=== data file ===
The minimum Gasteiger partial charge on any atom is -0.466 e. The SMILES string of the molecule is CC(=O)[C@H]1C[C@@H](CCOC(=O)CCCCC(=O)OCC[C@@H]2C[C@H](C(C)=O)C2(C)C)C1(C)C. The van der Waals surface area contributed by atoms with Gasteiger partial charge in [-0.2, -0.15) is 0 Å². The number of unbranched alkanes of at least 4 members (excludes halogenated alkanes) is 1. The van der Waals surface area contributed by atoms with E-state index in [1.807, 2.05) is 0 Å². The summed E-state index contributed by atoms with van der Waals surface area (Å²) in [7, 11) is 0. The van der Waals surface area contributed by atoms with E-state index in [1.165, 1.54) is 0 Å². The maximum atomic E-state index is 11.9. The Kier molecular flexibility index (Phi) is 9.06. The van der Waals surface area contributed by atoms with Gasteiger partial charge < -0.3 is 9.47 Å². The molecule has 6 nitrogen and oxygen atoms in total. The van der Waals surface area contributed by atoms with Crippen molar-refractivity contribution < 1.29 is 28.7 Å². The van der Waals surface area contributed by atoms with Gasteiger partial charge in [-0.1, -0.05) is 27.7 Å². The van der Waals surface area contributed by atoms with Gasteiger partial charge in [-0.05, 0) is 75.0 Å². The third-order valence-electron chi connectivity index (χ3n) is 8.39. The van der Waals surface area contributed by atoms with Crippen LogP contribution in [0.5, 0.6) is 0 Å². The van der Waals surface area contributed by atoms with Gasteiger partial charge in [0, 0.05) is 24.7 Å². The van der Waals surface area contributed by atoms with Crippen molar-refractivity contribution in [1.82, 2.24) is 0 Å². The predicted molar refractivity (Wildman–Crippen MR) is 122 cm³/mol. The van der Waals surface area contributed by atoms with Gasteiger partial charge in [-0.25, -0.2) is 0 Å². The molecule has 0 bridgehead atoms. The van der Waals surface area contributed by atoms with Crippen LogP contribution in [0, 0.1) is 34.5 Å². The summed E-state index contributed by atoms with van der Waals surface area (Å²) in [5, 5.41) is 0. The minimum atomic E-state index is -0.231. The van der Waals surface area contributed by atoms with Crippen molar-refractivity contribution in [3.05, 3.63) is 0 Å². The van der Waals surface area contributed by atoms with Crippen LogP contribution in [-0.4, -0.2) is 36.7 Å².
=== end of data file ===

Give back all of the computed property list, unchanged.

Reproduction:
The minimum Gasteiger partial charge on any atom is -0.466 e. The SMILES string of the molecule is CC(=O)[C@H]1C[C@@H](CCOC(=O)CCCCC(=O)OCC[C@@H]2C[C@H](C(C)=O)C2(C)C)C1(C)C. The van der Waals surface area contributed by atoms with Gasteiger partial charge in [-0.2, -0.15) is 0 Å². The number of unbranched alkanes of at least 4 members (excludes halogenated alkanes) is 1. The van der Waals surface area contributed by atoms with E-state index in [1.807, 2.05) is 0 Å². The summed E-state index contributed by atoms with van der Waals surface area (Å²) in [7, 11) is 0. The van der Waals surface area contributed by atoms with E-state index in [1.165, 1.54) is 0 Å². The maximum atomic E-state index is 11.9. The Kier molecular flexibility index (Phi) is 9.06. The van der Waals surface area contributed by atoms with Gasteiger partial charge < -0.3 is 9.47 Å². The molecule has 6 nitrogen and oxygen atoms in total. The van der Waals surface area contributed by atoms with Crippen molar-refractivity contribution < 1.29 is 28.7 Å². The van der Waals surface area contributed by atoms with Gasteiger partial charge in [-0.1, -0.05) is 27.7 Å². The van der Waals surface area contributed by atoms with Gasteiger partial charge in [-0.05, 0) is 75.0 Å². The third-order valence-electron chi connectivity index (χ3n) is 8.39. The van der Waals surface area contributed by atoms with Crippen LogP contribution in [0.5, 0.6) is 0 Å². The van der Waals surface area contributed by atoms with Gasteiger partial charge in [0, 0.05) is 24.7 Å². The van der Waals surface area contributed by atoms with Crippen molar-refractivity contribution in [1.82, 2.24) is 0 Å². The predicted molar refractivity (Wildman–Crippen MR) is 122 cm³/mol. The van der Waals surface area contributed by atoms with Gasteiger partial charge in [-0.25, -0.2) is 0 Å². The molecule has 0 bridgehead atoms. The van der Waals surface area contributed by atoms with Crippen LogP contribution in [0, 0.1) is 34.5 Å². The summed E-state index contributed by atoms with van der Waals surface area (Å²) in [5, 5.41) is 0. The minimum atomic E-state index is -0.231. The van der Waals surface area contributed by atoms with Crippen molar-refractivity contribution in [3.05, 3.63) is 0 Å². The van der Waals surface area contributed by atoms with Crippen LogP contribution in [-0.4, -0.2) is 36.7 Å².